The rights of minorities are protected because democratic laws and institutions protect the rights of all citizens
The conviction of former prime minister Begum Khaleda Zia has sent a lot of people into panic mode, bringing forth claims of “the death of democracy” in Bangladesh, a claim that makes little sense as our young nation has never really experienced democracy since its birth.
The first proper election that our country experienced was in 1991, 20 years after our independence, and this illusion of fair and free elections only lasted until 2006, before a self righteous military junta intervened to put an end to what little freedom there was.
Terming democracy as an unachievable ideal, blaming it for corruption and all that is wrong with this world, and finally, celebrating its extinction is irrational, if not outright suicidal for society as a whole.
Democracy can be best defined by quoting Abraham Lincoln as a government “of the people, by the people, and for the people.”
In a democratic society, majority rule must be coupled with guarantees of individual human rights that, in turn, serve to protect the rights of minorities—whether ethnic, religious, or political, or simply the losers in the debate over a piece of controversial legislation.
The rights of minorities do not depend upon the goodwill of the majority and cannot be eliminated by majority vote.
The rights of minorities are protected because democratic laws and institutions protect the rights of all citizens. This idea of democracy does not only sound good on paper, but has also been proven to work time and again despite criticisms from those who misunderstand its true meaning, often jumping to conclusions and false claims, while deliberately ignoring the failures of their own alternative ideologies.
Many people try to point out the errors of democracy by often using the examples of countries like Iraq, Libya, and Afghanistan. What these people forget or neglect to mention while posting “before and after” pictures of these countries captioned “before and after Western democracy,” is that the pictures are taken right after a highly destructive war.
Moreover, these countries never had a phase of democracy after the wars were over. The ousting of one tyrannical leader immediately led to the rise of terrorist groups that deserve the blame of post-war destruction, not democracy. Call for fair elections and freedom did not destroy Libya or Iraq—ISIS did.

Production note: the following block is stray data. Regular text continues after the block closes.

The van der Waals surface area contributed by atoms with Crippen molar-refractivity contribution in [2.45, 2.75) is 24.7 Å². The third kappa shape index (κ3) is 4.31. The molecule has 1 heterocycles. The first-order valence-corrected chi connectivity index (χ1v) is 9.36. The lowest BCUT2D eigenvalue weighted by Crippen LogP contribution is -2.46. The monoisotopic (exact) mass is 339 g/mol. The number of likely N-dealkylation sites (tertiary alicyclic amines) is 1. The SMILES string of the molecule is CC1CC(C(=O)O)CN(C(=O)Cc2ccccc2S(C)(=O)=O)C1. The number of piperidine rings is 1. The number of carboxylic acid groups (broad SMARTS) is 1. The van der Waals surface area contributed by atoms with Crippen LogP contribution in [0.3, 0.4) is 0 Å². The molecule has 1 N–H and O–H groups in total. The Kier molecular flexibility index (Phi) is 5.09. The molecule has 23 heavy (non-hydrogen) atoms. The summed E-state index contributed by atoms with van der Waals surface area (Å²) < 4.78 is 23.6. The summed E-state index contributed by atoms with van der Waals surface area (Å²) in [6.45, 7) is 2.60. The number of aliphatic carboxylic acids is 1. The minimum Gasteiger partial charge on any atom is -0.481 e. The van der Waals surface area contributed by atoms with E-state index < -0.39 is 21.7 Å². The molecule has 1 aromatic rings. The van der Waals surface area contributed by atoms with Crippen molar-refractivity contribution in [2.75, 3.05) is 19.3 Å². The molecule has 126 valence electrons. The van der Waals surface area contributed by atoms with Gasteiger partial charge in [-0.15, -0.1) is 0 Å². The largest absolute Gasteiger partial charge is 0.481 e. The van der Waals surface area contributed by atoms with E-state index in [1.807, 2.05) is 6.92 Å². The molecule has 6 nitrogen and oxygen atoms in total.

Calls for democracy did not destroy Afghanistan—the Taliban did. It is also no coincidence that the far richer and militarily superior nations that destroyed these countries are democracies themselves. Neither is it a surprise that most democracies also tend to be the safest and most liberal countries. All the countries that rank high in the Global Peace Index have democratically elected governments.
For true change, we do not need a revolution. We need democracy, in its most libertarian form
The question of corruption and fundamentalism
While the imprisonment of Khaleda Zia may have worried a lot of people, the fact remains that the BNP has always been notoriously corrupt.
The timing of the conviction may have been a political move, but the verdict is not surprising at all. Khaleda Zia should not be allowed to walk free just because she is a former prime minister.
However, this does not mean the ruling party is much better. The fear of the BNP and their extremist allies is not irrational, but the alternative is not very different.
Let us not forget, that it is under this government that pedophilia was essentially legalized to please the far right fundamentalists.
The forcible wedding of a rape victim to her rapist has been facilitated by the somewhat ironically named Child Marriage Restraint Act, approved by an ostensibly secular and progressive government with zero apparent concern for the well-being of children.
Ranking 145th in the Corruption Perception Index, though perhaps better than in years past, is not a strong advertisement for the ruling party, either.
Progress under one-party rule
Before making bold claims about the progress and economic development that can happen under one-party rule, people must realize that Bangladesh does not have a particularly good track record in this regard. Bangladesh is not China. Our culture is not based on meritocracy.
On the contrary, the whole nation is run on the principles of nepotism and favoritism.
A one-party system would be devastating for the country, and what little economic progress would come of this will be negligible.
What Bangladesh needs at this stage is not some proletariat revolution or a bloody movement. For true change, we do not need a revolution.
We need democracy, in its most libertarian form. Inspiration can be drawn from the already successful democratic nations, such as Switzerland with its direct democracy—where the ordinary people truly have a say in the decisions taken by the government.
False hopes of prosperity under one ultra powerful government never did anyone any good. History has taught us to believe otherwise.
SM Abrar Aowsaf is a Staff Sub-editor at the Dhaka Tribune.